MU Health Care's Children's Therapy Center provides pediatric physical, occupational and speech therapy services and includes one of the only therapeutic rehabilitation playgrounds in the United States.
The outdoor playground is designed to be accessible to children of all abilities, including those who require the use of crutches, walkers, wheelchairs and other assistive devices. The playground features therapeutic elements such as hidden images of animals to test children's visual development, steps of various heights to help children learn to climb stairs and obstacles such as hills and gravel to teach kids to navigate their environments.
In addition to the playground, the therapy center includes:
- Six private treatment rooms for speech therapy, manual therapy and infants
- An activity room, where children will focus on hand-eye coordination and fine-motor skills
- Two feeding and dysphagia treatment rooms for patients with feeding and swallowing disorders
- A low-stimulation treatment room with sound insulation and dimmable lights for infants and children with autism spectrum disorders, attention-deficit hyperactivity disorder, sensory processing disorder and other conditions
- Two indoor treatment gyms for physical and occupational therapy equipped with universal exercise units (UEU) from the TheraSuit method
- A splinting-and-casting room
When you arrive for your first visit, you will meet with a variety of therapists, including a physical therapist (PT), occupational therapist (OT) and a speech language pathologist (SLP). They will interview you and your child to identify your areas of greatest concern and conduct exams and evaluations of your child. Additionally, they will observe your child in any equipment he or she uses, such as a walker, wheelchair, stander and bracing. If your child doesn’t currently use equipment but would benefit from it, our therapists can recommend the most appropriate choices.
At the end of your first visit, our therapists will review their findings with you and create a plan if continued therapy is needed. Referrals to other clinics and specialists will be completed as necessary.
Tiger Intensive Therapy
Customized therapy programs of increased frequency, called Tiger Intensive, are planned with your family’s needs and goals in mind. The Tiger Intensive program offers three: physical therapy, occupational therapy and speech/language therapy. Sessions are scheduled from two to five days per week for a total of three or four weeks. PT sessions may last up to three hours, OT sessions may last up to two hours and ST sessions last one hour. Upon completion of Tiger Intensive, families will be issued a home program that will further progress and prolong the gains made during intensive sessions.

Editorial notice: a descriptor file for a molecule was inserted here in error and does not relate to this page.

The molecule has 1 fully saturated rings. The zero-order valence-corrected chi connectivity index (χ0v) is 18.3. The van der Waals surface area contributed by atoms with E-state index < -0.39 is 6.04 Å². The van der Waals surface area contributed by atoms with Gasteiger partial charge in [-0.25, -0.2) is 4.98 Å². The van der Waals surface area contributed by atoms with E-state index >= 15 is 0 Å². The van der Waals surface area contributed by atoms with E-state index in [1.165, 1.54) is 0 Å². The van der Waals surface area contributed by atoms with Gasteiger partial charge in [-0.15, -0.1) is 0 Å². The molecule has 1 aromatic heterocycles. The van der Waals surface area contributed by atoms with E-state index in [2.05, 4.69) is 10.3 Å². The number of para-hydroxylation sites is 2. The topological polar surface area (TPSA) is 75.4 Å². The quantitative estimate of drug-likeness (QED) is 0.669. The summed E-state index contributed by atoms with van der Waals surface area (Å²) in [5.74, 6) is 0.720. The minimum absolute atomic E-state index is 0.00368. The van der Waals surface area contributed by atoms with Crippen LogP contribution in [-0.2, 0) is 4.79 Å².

PTs help children to improve mobility and motion so they can function at their highest potential. They will evaluate your child’s mobility, strength, endurance, range of motion, balance, posture, sensory and neurological systems.
To learn more, visit our Physical Therapy page.
OTs help children with fine motor skills, visual motor skills, handwriting, activities of daily living (dressing, bathing, toileting, grooming and feeding), instrumental activities of daily living (money management, meal preparation and job skills), social skills, upper body coordination, functional transfers, use of manual and power mobility and adapted equipment and assistive technology for functional communication or use in everyday activities.
To learn more, visit our Occupational Therapy page.
Speech-language pathologists (SLPs) help children effectively communicate. When you arrive for your first visit, your SLP will conduct an Initial evaluation with a caregiver interview, therapist interactions, professional observations and, if recommended, standardized testing. Our SLPs evaluate a variety of communication needs, including speech, motor speech disorders, phonological processes, fluency, receptive and expressive language, pragmatic/social language, cognitive communication and executive functioning, and alternative and augmentative communication (AAC). The SLP will discuss the assessment and create a plan that includes a home exercise program (HEP) and recommendations for ongoing treatment if necessary.
To learn more, visit our Speech Therapy page.
Speech therapists help children eat and maintain a healthy diet throughout their daily life. Your child should arrive to the appointment somewhat hungry. Please bring food your child can chew and eat with a spoon and something to drink. Among the services provided are food chaining (emphasizing similarities between accepted and targeted foods), food exploration, meal-time routing planning and swallowing evaluations.
Learn more about our treatments